“She’s always been that way,” Alice said. “When her grandmother was dying, she stayed with her to the end.”
“She is very special,” Yveline added.
“We think so,” Alice replied.
“But how much can she do?” Pierre asked.
“May the Lord’s will be done!” Pete said as they turned into Pierre’s neighbourhood.
Back at the hospital, Carla tried to settle in for the evening. The room’s television’s picture tube was blown, so that wasn’t an option, and not much of one in any case since Verecunda had only one, state-owned TV channel. Nevertheless Carla ventured out to see if there was a waiting room where one was working, to pass some time and clear her mind. She found one only to discover they were in the middle of a Soviet film festival, so she turned her back on How the Steel was Tempered and returned to the room. She read her Bible for a bit but then closed it to pray.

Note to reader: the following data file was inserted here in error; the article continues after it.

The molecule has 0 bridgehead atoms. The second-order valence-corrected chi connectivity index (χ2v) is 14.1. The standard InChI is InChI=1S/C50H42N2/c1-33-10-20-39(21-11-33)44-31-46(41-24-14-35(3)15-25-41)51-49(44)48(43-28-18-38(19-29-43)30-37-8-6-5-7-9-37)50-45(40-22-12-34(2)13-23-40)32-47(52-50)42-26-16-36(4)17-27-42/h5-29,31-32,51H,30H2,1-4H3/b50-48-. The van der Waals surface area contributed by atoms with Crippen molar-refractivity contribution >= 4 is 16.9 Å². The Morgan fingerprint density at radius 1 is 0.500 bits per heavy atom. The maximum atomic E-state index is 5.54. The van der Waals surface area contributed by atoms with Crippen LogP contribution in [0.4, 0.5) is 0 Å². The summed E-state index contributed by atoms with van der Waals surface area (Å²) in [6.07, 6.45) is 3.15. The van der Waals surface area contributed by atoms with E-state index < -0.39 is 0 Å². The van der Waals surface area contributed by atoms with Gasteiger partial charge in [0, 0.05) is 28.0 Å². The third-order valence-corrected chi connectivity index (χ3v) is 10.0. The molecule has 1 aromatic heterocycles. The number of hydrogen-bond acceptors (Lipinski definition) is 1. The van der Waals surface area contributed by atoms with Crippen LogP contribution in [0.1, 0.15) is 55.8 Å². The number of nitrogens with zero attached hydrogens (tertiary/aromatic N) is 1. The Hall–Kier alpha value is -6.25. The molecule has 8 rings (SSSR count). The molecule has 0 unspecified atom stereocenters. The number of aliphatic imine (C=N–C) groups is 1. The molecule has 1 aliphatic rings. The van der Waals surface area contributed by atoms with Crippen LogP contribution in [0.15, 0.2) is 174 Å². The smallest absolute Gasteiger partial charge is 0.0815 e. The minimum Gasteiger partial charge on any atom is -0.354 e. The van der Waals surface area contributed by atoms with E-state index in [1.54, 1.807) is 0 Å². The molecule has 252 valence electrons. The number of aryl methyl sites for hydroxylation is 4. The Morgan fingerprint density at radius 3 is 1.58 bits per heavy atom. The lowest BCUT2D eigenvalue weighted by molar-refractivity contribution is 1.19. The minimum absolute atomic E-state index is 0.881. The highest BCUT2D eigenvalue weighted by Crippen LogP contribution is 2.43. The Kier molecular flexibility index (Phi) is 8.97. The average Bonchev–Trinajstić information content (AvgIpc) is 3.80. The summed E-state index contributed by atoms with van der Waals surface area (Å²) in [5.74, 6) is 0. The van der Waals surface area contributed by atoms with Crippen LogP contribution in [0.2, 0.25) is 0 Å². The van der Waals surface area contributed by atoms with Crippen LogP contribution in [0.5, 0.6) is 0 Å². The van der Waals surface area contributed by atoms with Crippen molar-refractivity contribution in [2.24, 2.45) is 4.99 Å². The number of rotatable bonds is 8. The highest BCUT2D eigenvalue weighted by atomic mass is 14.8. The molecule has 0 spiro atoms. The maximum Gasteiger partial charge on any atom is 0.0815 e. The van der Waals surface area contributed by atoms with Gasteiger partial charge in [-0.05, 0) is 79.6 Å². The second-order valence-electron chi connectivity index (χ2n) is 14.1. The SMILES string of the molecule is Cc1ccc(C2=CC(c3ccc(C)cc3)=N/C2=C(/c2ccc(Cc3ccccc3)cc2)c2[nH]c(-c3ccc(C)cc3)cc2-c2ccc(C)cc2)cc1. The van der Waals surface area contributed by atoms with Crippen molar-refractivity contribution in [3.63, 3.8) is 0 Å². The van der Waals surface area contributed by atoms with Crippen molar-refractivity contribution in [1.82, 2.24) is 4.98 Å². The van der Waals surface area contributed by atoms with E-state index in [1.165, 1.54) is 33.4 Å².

She took Madeleine’s very warm, feverish hand and began to turn her heart and conversation towards God. As a Baptist, she had learned to pray prayers that were both spontaneous but well orchestrated at the same time. She started in on one of those but not too far into it she broke down in tears, pleading with God to save Madeleine’s life while crying into the bedsheet. She was so loud one of the nurses came down to see what was wrong. Carla regained enough of her composure to reassure the nurse somewhat, then she resumed prayer in a more conventional fashion. She soon found fatigue catching up with her, and it wasn’t long that she was fast asleep.